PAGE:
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Other waste and recycling
Refuse reduce reuse upcycle recycle! Help protect the environment with our recycling tips and information on what to do with items such as e-waste and mattresses.

Recycling and disposal

Central Coast Council was one of the first councils to introduce kerbside recycling. All of the Central Coast’s kerbside recycling is delivered to a materials recovery facility located at Somersby. The resulting commodities are sorted and transported to a range of markets both nationally and internationally for recycling into beneficial products.

In 2020, residents of the Central Coast recycled approximately 29,300 tonnes of recyclables which:

  • saved over 80,700 cubic metres of landfill
  • prevented 14,720 tonnes of greenhouse gases being produced, equivalent to permanently removing 3,534 vehicles from the roads
  • saved more than 487 thousand gigajoules of energy, enough to power 2,259 homes for one year
  • saved 485 thousand litres of water, equivalent to 194 Olympic swimming pools of water, equivalent to the annual water usage of 5,188 people.

Check out the A-Z Recycling Guide on the 1Coast website to learn more about what items are accepted in your yellow lid recycling bin.

Soft plastics household recycling

Central Coast Council has launched a household soft plastics recycling program. The program, which is run by our partners iQRenew and CurbCycle, aims to provide a simple, fun and rewarding way for you to recycle soft plastics from the comfort and safety of your home using your Council yellow lid recycling bin. All residents who live in the Central Coast local government area (LGA) who have access to a smart phone can opt-in to participate in this free program. Here’s how to get involved:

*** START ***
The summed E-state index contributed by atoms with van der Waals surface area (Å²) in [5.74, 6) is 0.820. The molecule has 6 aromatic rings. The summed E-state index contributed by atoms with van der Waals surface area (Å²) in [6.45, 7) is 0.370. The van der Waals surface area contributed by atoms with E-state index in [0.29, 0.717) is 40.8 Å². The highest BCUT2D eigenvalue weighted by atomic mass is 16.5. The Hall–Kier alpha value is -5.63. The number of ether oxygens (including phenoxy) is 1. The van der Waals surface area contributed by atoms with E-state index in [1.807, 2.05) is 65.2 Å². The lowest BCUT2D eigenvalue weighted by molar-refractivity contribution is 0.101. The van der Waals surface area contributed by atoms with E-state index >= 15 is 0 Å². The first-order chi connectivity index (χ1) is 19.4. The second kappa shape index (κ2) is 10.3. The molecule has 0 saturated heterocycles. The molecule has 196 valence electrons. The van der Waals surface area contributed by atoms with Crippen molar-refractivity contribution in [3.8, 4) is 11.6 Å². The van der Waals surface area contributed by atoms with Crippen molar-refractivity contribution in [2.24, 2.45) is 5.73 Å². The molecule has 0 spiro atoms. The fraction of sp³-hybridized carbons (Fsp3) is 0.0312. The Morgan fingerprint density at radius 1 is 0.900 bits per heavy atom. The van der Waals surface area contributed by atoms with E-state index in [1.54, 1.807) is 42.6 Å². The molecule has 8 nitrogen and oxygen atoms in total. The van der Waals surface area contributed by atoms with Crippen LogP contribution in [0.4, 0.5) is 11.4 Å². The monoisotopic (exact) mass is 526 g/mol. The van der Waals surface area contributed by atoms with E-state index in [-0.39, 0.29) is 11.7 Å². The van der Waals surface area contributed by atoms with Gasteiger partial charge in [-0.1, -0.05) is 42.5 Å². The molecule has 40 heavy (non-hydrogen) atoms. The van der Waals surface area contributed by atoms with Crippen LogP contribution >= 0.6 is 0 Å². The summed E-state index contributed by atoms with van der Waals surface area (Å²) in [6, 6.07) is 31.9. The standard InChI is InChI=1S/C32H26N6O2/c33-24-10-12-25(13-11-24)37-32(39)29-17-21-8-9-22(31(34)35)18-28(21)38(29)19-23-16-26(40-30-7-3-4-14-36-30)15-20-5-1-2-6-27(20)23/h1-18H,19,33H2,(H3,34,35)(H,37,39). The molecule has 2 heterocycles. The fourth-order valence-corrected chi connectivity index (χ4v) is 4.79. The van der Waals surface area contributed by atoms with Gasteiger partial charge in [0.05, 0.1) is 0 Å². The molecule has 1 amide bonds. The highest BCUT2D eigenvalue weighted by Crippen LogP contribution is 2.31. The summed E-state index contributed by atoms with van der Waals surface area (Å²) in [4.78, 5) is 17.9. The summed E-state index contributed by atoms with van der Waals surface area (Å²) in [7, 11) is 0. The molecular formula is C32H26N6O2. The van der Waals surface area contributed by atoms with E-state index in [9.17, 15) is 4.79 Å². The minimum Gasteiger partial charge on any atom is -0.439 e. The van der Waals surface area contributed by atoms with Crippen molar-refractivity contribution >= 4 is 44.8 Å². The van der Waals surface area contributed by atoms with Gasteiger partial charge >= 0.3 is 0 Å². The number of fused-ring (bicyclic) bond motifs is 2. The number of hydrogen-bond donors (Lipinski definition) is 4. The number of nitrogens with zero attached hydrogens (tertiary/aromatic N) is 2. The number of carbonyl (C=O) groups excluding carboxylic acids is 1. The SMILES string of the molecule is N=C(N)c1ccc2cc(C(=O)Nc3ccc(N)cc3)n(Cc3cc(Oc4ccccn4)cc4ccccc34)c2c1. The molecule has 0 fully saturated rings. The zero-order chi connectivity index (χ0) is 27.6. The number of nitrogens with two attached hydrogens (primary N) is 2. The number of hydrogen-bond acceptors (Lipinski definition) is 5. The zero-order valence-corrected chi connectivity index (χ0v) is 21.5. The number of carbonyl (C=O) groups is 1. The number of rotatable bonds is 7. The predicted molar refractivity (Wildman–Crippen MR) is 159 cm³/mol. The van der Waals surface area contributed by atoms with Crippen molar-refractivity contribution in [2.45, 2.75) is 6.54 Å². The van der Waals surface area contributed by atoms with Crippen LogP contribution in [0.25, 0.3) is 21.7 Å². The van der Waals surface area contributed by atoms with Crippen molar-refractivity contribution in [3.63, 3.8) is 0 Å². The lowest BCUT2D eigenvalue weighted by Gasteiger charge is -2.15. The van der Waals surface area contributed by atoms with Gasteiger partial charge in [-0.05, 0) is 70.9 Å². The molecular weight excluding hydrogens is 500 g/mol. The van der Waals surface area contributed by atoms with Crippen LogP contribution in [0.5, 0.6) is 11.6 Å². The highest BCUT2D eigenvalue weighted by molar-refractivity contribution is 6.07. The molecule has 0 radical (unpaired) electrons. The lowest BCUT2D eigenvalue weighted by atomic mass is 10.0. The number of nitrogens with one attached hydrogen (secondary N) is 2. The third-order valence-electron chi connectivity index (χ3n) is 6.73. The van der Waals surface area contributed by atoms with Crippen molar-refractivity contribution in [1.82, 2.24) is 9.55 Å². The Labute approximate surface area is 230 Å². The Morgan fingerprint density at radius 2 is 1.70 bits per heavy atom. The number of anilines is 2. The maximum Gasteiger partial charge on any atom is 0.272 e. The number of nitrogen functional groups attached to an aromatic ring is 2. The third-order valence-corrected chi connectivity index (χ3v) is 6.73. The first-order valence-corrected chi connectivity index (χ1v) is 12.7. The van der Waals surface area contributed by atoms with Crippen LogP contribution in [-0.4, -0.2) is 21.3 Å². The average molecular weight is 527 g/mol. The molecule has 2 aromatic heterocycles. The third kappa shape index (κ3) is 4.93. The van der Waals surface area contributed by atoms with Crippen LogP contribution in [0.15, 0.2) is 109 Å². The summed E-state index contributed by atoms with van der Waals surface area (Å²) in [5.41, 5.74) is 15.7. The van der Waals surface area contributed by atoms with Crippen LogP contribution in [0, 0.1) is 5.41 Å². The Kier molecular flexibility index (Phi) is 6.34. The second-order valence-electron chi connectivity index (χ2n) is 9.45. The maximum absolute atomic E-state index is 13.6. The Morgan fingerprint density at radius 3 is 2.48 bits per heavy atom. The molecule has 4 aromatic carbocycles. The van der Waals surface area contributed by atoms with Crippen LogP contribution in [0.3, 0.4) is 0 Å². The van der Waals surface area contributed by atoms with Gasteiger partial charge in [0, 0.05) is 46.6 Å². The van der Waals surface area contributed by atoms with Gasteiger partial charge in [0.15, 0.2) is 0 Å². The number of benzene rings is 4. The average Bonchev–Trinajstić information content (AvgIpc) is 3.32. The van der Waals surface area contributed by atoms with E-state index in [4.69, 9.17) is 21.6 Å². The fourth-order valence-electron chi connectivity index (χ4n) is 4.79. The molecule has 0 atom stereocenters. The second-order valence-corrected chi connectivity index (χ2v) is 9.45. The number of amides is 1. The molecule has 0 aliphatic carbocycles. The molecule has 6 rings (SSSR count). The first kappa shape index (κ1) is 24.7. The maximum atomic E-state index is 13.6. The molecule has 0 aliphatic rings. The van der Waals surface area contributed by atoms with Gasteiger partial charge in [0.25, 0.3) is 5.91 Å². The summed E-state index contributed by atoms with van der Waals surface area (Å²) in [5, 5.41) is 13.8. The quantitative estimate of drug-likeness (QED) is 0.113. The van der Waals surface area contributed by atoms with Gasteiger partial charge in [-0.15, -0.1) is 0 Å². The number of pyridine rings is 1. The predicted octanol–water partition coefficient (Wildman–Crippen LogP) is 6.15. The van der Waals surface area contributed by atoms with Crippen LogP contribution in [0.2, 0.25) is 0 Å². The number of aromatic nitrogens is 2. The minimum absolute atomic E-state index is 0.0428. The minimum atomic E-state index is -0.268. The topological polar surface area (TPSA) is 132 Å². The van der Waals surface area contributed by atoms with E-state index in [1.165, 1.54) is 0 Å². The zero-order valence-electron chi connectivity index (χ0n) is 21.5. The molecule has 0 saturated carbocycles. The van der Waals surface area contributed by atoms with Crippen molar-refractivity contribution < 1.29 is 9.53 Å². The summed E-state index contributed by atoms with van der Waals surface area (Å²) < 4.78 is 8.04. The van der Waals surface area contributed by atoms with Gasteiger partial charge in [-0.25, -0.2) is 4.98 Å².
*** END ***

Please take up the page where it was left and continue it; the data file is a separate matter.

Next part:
1. Download the Curby App
  2. You’ll be sent CurbyPacks for the collection of household soft plastics
  3. Once you’ve received your packs, you’ll be able to put soft plastics into your yellow lid recycling bin

Visit the Curby website to learn more and register. 

Scrap metal products

Central Coast Council collects and recycles over 5,500 tonnes of scrap metal per year. Scrap Metal is accepted at our waste facilities free of charge. All scrap metal taken to our facilities is 100% recycled.

Accepted items include car bodies (not LPG), microwaves, washing machines, dryers, fridges, freezers, dishwashers, bikes, bbqs, trampoline frames, air conditioners, car tyres on rim (maximum four) and all other primarily metal containing products.

Council will also collect these items from your kerbside (with the exception of tyres on rims which are not accepted in this service), utilising one of your free six (6) kerbside collections per annum. Scrap metal is recovered from the tip face for recycling, where possible.

Hazardous waste

Visit our disposing hazardous waste page for information on disposing items such as asbestos, household chemicals, needles, sharps and syringes.

Electronic waste (e-waste)